We walked over to visit Julieta and her family, neighbours to Lupita and Antonio. They lived in two bamboo huts: one was a kitchen with a fire burning on a waist high fireplace which Julieta tended, burning slim branches and dried corn husks; the other was where the family slept, and it was also where they kept their scythes and animal feed. The family invited is into the kitchen. There were a couple of small benches where Julieta’s husband and son were eating their breakfast of plantains and tortillas with coffee. The door was open and the son, a grown man wearing a leather cowboy hat, was caressing his favourite cockerel and feeding him tidbits. Julieta moved easily and efficiently about her kitchen as she made nopales in a frying pan on the fire. The cactus was trimmed of its spikes and sliced into fingers, fried in a pan and sprinkled with salt and a squeeze of lime. It was fresh and sour and had the slippery consistency of okra.
Ranged upon a couple of shelves, Julieta had everything she needed to hand and yet nothing more. Plastic bags and utensils were stuffed between the gaps in the bamboo walls. Julieta emanated sane goodness, the essence of which I can only compare to the most delicious tostadas I have ever tasted: golden, toasted tortillas made with home grown corn, roughly ground and cooked by Julieta on her fire. The taste was warm and fragrant and nourishing. It stayed with me all day and I think it shall stay with me much longer.
Next to the huts was a substantial altar, with statues of Jesus and Mary, family photographs and offerings of flowers, candles and husks of corn. Beyond the huts, the family grew vegetables, corn and nopales cactuses. A couple of dogs roamed around. Another was tied up and barked at us. We fed the breakfast leftovers to the chickens and turkeys, while pigs squealed in their sties, and rabbits and guinea pigs spread themselves out on the earth and panted in the shade.
A look of curiosity crossed Juileta’s face when Cáli and I told her that we had travelled from Europe and from Brazil. ‘Muy lejo,’ she said thoughtfully - very far away. She was planning to catch one of the rabbits and cook it for dinner that day and she looked disappointed when we told her that we would be leaving on the bus for San Cristobal soon. I got the feeling she was enjoying sharing her kitchen with us. Cáli and I were also sad to leave her, yet it was time to make a move back to our base.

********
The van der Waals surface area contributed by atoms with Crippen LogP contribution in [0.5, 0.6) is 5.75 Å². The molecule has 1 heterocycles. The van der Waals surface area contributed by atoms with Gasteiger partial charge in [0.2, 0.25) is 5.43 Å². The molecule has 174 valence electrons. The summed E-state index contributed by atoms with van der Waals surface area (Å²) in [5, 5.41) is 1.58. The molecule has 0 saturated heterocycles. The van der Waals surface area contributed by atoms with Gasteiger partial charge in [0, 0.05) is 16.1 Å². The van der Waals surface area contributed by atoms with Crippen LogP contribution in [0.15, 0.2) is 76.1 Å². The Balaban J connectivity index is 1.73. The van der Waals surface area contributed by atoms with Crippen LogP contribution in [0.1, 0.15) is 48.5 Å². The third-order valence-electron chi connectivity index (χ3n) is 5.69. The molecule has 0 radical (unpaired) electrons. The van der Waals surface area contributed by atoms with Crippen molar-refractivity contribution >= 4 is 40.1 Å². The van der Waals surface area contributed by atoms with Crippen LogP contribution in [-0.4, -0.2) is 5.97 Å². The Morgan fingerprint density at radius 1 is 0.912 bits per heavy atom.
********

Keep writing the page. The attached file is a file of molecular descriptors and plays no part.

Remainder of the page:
Before Pilar would drive us back, she insisted on a group photo. But first of all she wanted us to shut our eyes and breathe deeply, ground ourselves, stretch this way, then that way, look down, bend our knees, connect with positive energy and think of something that would make us very happy. I went with the first thing which came into my mind which was a fervent longing for this extended photo shoot/workshop to be over as soon as possible.
’That woman has so much energy, she should find some chickens to herd!’ said Antonio afterwards,
We loved our days in San Cristobal surrounded by wooded mountains and the smell of woodsmoke in the cool night air, and the silvery sleigh bell sound of the gas bottles ringing against each other in the delivery truck running through the streets. We spent many hours in shops and markets buying clothes. We admired exquisite embroidery and woven cloths in the textile museum. More about the those to come soon.
Before we left, Pilar came round to the house with three bottles of Pox, (pronounced ‘posh’) a feisty liquor made from corn and sugar cane. Each bottle was flavoured with different fruits and had different properties. Pilar told us that it was medicinal and had been used by the Mayans for thousands of years in ceremonies. ‘It’s very sacred. We must try them all.’ She told us that she hadn’t much enjoyed the day with her friends on the walk and that now she was going to spend a few days by the sea and take care of herself and her cough. She had spread herself too thin. She shed a few tears and so did we and then we all toasted each other with the Pox, drinking to our dreams and our good wishes for our futures, our friends and our families and then we had hugs all round. We left her, feeling warmed, slightly more patient and just a little tipsy.